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Prem Aggan

Producer & Director : Feroz Khan
*ing: Introducing Fardeen Khan and Meghna Kothari, Raj Babbar, Anupam Kher, Beena, and Smita Jaykar
Music: Anu Malik

Released on : October 30, 1998

WARNING:  This film contains many dialogues and scenes of an explicit sexual nature, as well as an immature handling of adult themes.   Planet Bollywood strongly recommends that it not be seen by children under the age of 18.


Reviewed by: Mohammad Ali Ikram
ali@indolink.com


out of 
Yuck! Yuck! And triple yuck!  Prem Aggan is officially one of the worst films I have seen in my life.  Feroz Khan is running from magazine to magazine claiming he is targeting an intelligent audience with this monstrosity, but I doubt any intelligent person would enjoy it.  Khan has always had an eye for the vulgar and insipid, but this film takes the cake.  The experience of enduring it is quite seriously 'pain and agony'.

Wohi ghissi piti kahani.  A rich, mentally-deranged girl (Meghna Kothari), who cannot act to save her life, falls in love with a literally poor, loser of a boy (Fardeen Khan).  The girl's father, a rich corporate tycoon (Anupam Kher), objects to the union along with the girl's brother.  Lover boy's father (Raj Babbar) is an upright Armed Forces official who helps his son achieve his goals. The rich tycoon catches the couple red-handed as they sleep together in the hero's little shack (the heroine has tested the hero's 'decency' a few seconds earlier).   The hero gets beat up and the heroine is forced to go to Australia to marry the man of daddy dearest's dreams;  a drinking womanizer.  Post-interval the heroine becomes a drunkard and the hero sings the same song for days on end until his papa lets him sell his motorcycle and go to win back his beloved.  In spite of the torture inflicted on the audience, unfortunately neither the hero nor the heroine die at the end of the movie.

From where did Feroz Khan concoct the unbelievably stupid scenes and dialogues in this movie.  One cannot help but shake their head in disbelief.  For instance, it has been the heroine's dream, since the age of ten, to jump off a cliff with her true love!?!?!?  On her first 'date' with the guy, she coaxes and coos, and they eventually take the dive.  Excuse me?  What kind of an idiotic message does that send out to the minds of young impressionable youths?  Logic and common sense would dictate that the hero drop her off at an insane asylum, instead of jumping off the cliff with her.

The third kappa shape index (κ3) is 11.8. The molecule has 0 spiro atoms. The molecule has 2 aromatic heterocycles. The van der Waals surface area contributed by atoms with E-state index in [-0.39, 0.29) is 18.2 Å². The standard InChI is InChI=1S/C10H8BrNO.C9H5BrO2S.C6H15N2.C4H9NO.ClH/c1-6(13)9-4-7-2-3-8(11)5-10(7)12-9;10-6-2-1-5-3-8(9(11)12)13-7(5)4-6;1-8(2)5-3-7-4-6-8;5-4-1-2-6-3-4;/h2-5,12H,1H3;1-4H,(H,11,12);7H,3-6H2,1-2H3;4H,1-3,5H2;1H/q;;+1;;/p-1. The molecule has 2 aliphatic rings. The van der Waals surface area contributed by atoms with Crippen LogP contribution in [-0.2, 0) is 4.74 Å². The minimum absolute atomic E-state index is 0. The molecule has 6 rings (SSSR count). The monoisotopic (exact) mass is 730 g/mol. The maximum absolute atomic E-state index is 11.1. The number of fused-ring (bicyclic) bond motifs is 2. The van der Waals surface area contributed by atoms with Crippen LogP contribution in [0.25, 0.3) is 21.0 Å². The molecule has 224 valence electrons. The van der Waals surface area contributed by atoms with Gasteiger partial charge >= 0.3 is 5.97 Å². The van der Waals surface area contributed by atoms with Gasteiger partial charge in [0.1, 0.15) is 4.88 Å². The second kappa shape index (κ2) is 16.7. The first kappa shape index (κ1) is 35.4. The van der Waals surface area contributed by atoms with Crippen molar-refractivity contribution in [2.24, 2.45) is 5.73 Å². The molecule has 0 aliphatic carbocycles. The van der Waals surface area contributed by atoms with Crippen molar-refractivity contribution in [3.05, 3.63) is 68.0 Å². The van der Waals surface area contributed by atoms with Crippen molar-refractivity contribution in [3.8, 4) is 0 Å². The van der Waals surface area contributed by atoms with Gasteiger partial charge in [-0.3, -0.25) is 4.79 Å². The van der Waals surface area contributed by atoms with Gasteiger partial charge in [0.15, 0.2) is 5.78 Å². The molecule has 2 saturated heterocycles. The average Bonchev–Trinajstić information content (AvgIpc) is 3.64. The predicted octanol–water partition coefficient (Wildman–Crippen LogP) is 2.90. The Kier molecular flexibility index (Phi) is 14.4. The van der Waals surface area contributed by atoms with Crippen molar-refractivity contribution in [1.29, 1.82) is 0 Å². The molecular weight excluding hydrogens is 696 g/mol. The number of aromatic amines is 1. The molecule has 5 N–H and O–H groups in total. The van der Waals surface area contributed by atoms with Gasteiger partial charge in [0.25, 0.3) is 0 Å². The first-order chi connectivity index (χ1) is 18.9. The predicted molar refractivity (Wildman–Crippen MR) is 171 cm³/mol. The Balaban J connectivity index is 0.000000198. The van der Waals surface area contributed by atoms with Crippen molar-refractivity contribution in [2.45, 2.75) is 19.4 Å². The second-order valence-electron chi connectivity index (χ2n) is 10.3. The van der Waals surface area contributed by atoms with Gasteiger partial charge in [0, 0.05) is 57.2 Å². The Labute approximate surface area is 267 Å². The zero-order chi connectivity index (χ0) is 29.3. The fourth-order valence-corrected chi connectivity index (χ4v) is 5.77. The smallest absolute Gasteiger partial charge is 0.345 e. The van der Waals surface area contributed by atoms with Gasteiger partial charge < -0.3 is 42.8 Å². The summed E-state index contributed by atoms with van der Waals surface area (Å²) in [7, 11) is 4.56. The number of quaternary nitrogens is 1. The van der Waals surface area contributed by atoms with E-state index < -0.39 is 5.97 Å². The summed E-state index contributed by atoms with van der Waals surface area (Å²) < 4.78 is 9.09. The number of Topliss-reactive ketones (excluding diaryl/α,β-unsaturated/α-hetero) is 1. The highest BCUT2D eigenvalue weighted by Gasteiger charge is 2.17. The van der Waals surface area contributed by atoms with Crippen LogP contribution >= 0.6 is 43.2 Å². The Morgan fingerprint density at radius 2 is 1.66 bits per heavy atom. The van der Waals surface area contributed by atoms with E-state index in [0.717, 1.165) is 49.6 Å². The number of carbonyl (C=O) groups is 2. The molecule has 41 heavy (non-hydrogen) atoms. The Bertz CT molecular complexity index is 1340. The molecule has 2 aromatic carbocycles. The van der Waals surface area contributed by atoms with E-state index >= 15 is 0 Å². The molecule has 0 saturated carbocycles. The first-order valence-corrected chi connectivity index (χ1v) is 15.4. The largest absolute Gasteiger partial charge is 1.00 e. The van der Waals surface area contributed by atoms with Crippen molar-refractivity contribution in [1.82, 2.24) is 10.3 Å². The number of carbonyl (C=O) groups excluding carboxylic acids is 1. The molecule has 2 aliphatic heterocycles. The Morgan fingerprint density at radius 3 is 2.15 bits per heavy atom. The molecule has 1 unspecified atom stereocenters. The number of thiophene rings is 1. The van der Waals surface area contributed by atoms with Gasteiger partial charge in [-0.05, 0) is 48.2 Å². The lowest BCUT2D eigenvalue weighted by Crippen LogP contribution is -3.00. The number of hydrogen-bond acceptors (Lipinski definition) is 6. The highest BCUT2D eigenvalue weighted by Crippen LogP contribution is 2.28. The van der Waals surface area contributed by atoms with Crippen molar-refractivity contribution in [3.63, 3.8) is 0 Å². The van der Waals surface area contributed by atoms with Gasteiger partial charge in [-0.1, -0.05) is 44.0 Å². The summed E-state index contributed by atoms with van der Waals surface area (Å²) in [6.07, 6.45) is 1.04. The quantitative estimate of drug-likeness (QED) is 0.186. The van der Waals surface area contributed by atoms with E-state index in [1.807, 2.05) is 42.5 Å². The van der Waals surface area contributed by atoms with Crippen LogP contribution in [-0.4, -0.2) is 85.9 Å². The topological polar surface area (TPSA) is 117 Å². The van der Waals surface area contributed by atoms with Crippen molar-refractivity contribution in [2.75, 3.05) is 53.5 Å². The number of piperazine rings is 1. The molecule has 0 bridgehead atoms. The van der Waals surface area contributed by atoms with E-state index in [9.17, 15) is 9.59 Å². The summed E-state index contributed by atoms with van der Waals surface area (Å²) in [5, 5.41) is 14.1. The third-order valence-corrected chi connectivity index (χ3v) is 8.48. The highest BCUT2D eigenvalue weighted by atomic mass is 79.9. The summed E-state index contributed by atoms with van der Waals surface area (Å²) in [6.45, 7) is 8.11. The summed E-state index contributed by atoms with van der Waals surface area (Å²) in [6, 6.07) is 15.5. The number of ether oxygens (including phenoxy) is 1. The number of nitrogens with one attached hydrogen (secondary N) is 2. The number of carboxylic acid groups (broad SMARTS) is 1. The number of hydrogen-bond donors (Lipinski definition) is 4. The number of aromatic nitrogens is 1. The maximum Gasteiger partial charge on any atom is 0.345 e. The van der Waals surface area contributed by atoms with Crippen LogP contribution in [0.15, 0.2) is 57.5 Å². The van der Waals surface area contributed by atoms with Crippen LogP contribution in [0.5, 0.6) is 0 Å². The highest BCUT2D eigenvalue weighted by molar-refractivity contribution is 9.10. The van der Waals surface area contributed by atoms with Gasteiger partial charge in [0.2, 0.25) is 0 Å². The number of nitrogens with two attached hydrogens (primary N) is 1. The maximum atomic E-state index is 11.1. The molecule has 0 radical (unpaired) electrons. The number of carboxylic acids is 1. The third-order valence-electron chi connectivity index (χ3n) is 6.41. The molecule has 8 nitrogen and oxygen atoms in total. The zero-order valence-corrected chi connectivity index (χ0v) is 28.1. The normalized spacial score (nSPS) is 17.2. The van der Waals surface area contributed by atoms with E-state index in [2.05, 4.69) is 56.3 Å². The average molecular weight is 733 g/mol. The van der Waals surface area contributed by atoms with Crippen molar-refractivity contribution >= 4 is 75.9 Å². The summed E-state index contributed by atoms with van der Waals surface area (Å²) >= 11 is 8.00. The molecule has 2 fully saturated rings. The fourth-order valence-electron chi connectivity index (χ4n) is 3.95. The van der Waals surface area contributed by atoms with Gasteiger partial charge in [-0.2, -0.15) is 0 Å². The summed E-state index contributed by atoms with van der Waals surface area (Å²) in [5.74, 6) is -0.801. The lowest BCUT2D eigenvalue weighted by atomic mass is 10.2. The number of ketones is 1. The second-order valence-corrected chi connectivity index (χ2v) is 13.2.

The dialogues, as already mentioned, are no better.  You have every single cast member delivering what appears to be an endless barrage of (dumb) poetry, in an attempted Hindi Shakespearean style, replete with (annoying) accentuated pauses in their speech patterns every few seconds.  Raj Babbar and Anupam Kher's verbal diarrhea match outside the jail cell scene, had half the audience, including myself, down for a ten-count on the mat. 

The performances are no better.  Meghna Kothari has the face of a baby, and acting talent to match.  I do not know when, if ever, the short and tight silk underwear cum shorts fashion started in colleges, but there appears to be nothing else in Meghna's clothing closet.  One wishes the heroine's friend (and prospective, screen sister-in-law) was given Meghna's role instead.  Not only does she have more talent than Meghna, but she is also more friendly to the viewers' eyes. 

Feroz tries to redeem Fardeen Khan's uninspired presence by compelling each female character to announce his 'attractiveness' each time he appears on screen.  Too bad for Feroz that no one in the audience is as enamoured.  Fardeen might make a semi-decent actor if he has a competent director to work with, but for now, Fardeen's talent compares unfavourably to even Sanjay Kapoor.   The entire supporting cast is there to mouth the psychotic dialogues and run away with the their salaries.

Technically the film is in a marginally different universe.  It is the only aspect of the movie somewhat commendable.  The cinematography and colours makes Australia look wonderful (though probably not as good as in Hindustani and Daud), but the choreography is nothing to write home about. 

It is quite amazing that Feroz Khan could ever make interesting movies like Qurbani, Dayavan (yes, a remake of Mani Ratnam's Nayakan) and Yalgaar in the past.  Each one was admittedly vulgar and immature in parts, but there was also some semblance of sanity and entertainment in each.  Sanity takes so far a backseat in Prem Aggan, that it falls out the trunk.  What we are left with is a show-piece of vulgarity in an asinine universe. 

 

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